oppn parties Booking Celebrities For Sedition: Where Will This Lead To?

News Snippets

  • The government decides to decriminalize more than two-thirds of penal sections in the Companies Act
  • Muslim groups tell the Supreme Court that they want the Babri Masjid to be restored
  • Muslim groups claim that while they were asked questions in court, Hindus were not questioned
  • Postpaid mobile services restored in Jammu & Kashmir from today, but still no internet
  • Abhijit Banerjee, an Indian-American currently a professor at MIT, wins the 2019 Noble prize in economics jointly with two others
  • Industrial output slumps in August as the IIP shrinks by 1.1%
  • Prime Minister Modi and Chinese President Xi Jinping watch a cultural show at the Shore Temple in Mamallapuram
  • J&K administration lifts the ban on entry of tourists in the Valley, but it remains doubtful how many will visit without being able to use mobile phones and internet
  • After Sena asks members to support the BJP candidate in Kalyan, 26 party corporators and 300 members resign setting off a crisis
  • The Centre sets up a 12-member committee to suggest systemic changes in the GST structure to improve compliance and collection, prevent misuse and evasion and rationalize rates and slabs
  • In line with the RBI outlook on the Indian economy, rating firm Moody's also downgrades growth forecast from 6.8% to 5.8% this year, saying the economy is experiencing a pronounced slowdown
  • HDFC chairman Deepak Parekh says the financial system in India does not offer foolproof security for misuse of the savings of the common man
  • Shivinder Singh and Malvinder Singh, promoters of Ranbaxy and Fortis, arrested for their role in Religare Finvest scam
  • Supreme Court says marriage can be dissolved if it has broken down irretrievably
  • DA of Central government staff hiked by 5% to 17%
Sourav Ganguly is the new president of BCCI, says conflict of interest is a big concern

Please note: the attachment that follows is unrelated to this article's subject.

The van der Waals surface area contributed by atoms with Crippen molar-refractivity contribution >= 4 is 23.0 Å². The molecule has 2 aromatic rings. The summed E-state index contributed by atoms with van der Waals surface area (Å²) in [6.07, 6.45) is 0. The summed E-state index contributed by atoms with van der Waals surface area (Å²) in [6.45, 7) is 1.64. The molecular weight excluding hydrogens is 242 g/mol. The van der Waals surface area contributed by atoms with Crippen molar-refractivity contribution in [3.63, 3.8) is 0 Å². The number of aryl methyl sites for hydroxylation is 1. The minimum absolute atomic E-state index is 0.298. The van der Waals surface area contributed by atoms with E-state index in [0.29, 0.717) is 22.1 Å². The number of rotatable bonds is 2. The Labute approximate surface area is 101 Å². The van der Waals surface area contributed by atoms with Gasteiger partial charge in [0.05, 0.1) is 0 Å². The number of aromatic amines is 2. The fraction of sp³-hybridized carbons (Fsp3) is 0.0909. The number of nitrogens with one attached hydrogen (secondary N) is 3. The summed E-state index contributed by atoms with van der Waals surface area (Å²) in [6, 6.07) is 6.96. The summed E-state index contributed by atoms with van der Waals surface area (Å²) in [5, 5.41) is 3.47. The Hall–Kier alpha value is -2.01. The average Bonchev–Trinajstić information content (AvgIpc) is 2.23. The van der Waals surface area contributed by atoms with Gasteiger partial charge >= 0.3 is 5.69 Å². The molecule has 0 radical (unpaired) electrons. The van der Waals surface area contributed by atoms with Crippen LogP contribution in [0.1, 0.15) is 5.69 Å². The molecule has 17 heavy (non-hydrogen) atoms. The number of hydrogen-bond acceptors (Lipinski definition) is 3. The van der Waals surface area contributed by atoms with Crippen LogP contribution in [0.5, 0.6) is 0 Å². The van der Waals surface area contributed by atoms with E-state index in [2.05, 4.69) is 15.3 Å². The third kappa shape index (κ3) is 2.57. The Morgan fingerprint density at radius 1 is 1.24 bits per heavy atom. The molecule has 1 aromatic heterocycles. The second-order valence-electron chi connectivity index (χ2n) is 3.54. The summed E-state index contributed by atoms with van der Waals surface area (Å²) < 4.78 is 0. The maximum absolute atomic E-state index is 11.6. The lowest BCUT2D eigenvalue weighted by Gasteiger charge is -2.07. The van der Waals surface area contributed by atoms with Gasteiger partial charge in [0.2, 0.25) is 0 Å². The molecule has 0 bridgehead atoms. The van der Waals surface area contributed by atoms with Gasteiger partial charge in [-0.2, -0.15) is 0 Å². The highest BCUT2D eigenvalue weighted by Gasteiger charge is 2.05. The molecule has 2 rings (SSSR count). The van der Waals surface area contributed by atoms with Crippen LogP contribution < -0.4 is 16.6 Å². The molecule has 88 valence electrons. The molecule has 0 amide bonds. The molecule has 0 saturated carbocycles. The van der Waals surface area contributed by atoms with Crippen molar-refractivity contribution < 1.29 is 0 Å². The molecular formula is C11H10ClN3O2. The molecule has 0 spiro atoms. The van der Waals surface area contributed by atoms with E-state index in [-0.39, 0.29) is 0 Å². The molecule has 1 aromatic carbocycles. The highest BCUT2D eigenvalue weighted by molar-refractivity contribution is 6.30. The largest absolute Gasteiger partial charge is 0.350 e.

oppn parties
Booking Celebrities For Sedition: Where Will This Lead To?

By Sunil Garodia

About the Author

Sunil Garodia Editor-in-Chief of indiacommentary.com. Current Affairs analyst and political commentator. Writes for a number of publications.

Does writing an open letter to the Prime Minister of the country highlighting certain unpunished criminal acts amount to sedition? Yes, if an FIR lodged in Bhagalpur in Bihar is to be believed. The police in Bhagalpur has registered an FIR against 49 celebrities, including filmmaker Adoor Gopalakrishnan and historian Ram Chandra Guha, among others, for writing an open letter to PM Modi in July this year where they regretted the fact that mobs were lynching people over religion and food habits and these acts were going unpunished.

When things happen in a nation, there will be hundreds of different views. Some people will support the acts, either passively or actively while others will remain neutral. But there will always be a minority (or even a majority) that will not support the acts and will protest against them, again either through words or by even actively resisting the miscreants. But none of the above can be truly called sedition, which is defined as "conduct or speech inciting people to rebel against the authority of the state". But as the ruling dispensation becomes more allergic to the dissenting view, the definition of sedition will become dangerously narrow.

But can the open letter that was written to the Prime Minister count as conduct or speech inciting people to rebel against the authority of the state? It was an earnest attempt by thinking Indians to put across their views to the highest authority in the government about something that was happening with alarming regularity in the country which they did not like. They just pointed out that such barbaric acts tarnished the nation’s image and the perpetrators should be punished and the Prime Minister should speak out against such acts. It was an appeal from the heart and there was no sedition involved.

If such dissenting view and appeal for sanity are to be considered sedition then no civil dialogue is possible. The letter did not tell the Prime Minister that if he did not act or if the administration did not act the writers would take the law in their hands and stop the miscreants. It asked the Prime Minister to use his office to put a stop to the heinous crime. There is nothing wrong with that and the signatories did not break any law. The Bihar police should immediately withdraw the FIR and desist from registering such FIRs before understanding the matter.